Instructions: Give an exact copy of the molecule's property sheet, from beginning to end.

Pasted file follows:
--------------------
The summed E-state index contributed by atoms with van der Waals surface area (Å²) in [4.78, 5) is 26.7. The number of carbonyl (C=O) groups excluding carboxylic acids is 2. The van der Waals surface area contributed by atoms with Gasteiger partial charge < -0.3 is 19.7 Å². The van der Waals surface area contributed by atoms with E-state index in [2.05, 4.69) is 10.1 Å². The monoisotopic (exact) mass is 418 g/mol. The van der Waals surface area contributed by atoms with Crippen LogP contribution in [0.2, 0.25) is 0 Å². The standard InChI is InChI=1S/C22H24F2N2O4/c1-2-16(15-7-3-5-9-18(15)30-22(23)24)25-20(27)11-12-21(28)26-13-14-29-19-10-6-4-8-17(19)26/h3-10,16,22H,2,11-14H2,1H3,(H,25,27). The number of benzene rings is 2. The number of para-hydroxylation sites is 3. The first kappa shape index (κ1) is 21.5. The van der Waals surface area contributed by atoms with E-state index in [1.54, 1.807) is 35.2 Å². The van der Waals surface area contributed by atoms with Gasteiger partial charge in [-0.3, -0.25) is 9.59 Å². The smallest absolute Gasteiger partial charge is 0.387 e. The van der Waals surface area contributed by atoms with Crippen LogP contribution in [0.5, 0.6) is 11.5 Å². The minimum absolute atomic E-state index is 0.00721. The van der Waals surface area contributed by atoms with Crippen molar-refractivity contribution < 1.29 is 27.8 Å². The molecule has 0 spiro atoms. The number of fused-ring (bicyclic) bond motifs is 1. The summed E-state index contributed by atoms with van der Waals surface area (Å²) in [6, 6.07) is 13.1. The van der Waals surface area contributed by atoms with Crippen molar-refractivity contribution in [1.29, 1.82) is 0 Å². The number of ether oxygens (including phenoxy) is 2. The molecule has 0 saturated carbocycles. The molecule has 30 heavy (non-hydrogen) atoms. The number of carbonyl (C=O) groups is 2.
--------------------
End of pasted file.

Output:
The summed E-state index contributed by atoms with van der Waals surface area (Å²) in [4.78, 5) is 26.7. The number of carbonyl (C=O) groups excluding carboxylic acids is 2. The van der Waals surface area contributed by atoms with Gasteiger partial charge < -0.3 is 19.7 Å². The van der Waals surface area contributed by atoms with E-state index in [2.05, 4.69) is 10.1 Å². The monoisotopic (exact) mass is 418 g/mol. The van der Waals surface area contributed by atoms with Crippen LogP contribution in [0.2, 0.25) is 0 Å². The standard InChI is InChI=1S/C22H24F2N2O4/c1-2-16(15-7-3-5-9-18(15)30-22(23)24)25-20(27)11-12-21(28)26-13-14-29-19-10-6-4-8-17(19)26/h3-10,16,22H,2,11-14H2,1H3,(H,25,27). The number of benzene rings is 2. The number of para-hydroxylation sites is 3. The first kappa shape index (κ1) is 21.5. The van der Waals surface area contributed by atoms with E-state index in [1.54, 1.807) is 35.2 Å². The van der Waals surface area contributed by atoms with Gasteiger partial charge in [-0.3, -0.25) is 9.59 Å². The smallest absolute Gasteiger partial charge is 0.387 e. The van der Waals surface area contributed by atoms with Crippen LogP contribution in [0.5, 0.6) is 11.5 Å². The minimum absolute atomic E-state index is 0.00721. The van der Waals surface area contributed by atoms with Crippen molar-refractivity contribution < 1.29 is 27.8 Å². The molecule has 0 spiro atoms. The number of fused-ring (bicyclic) bond motifs is 1. The summed E-state index contributed by atoms with van der Waals surface area (Å²) in [6, 6.07) is 13.1. The van der Waals surface area contributed by atoms with Crippen molar-refractivity contribution in [1.29, 1.82) is 0 Å². The number of ether oxygens (including phenoxy) is 2. The molecule has 0 saturated carbocycles. The molecule has 30 heavy (non-hydrogen) atoms. The number of carbonyl (C=O) groups is 2.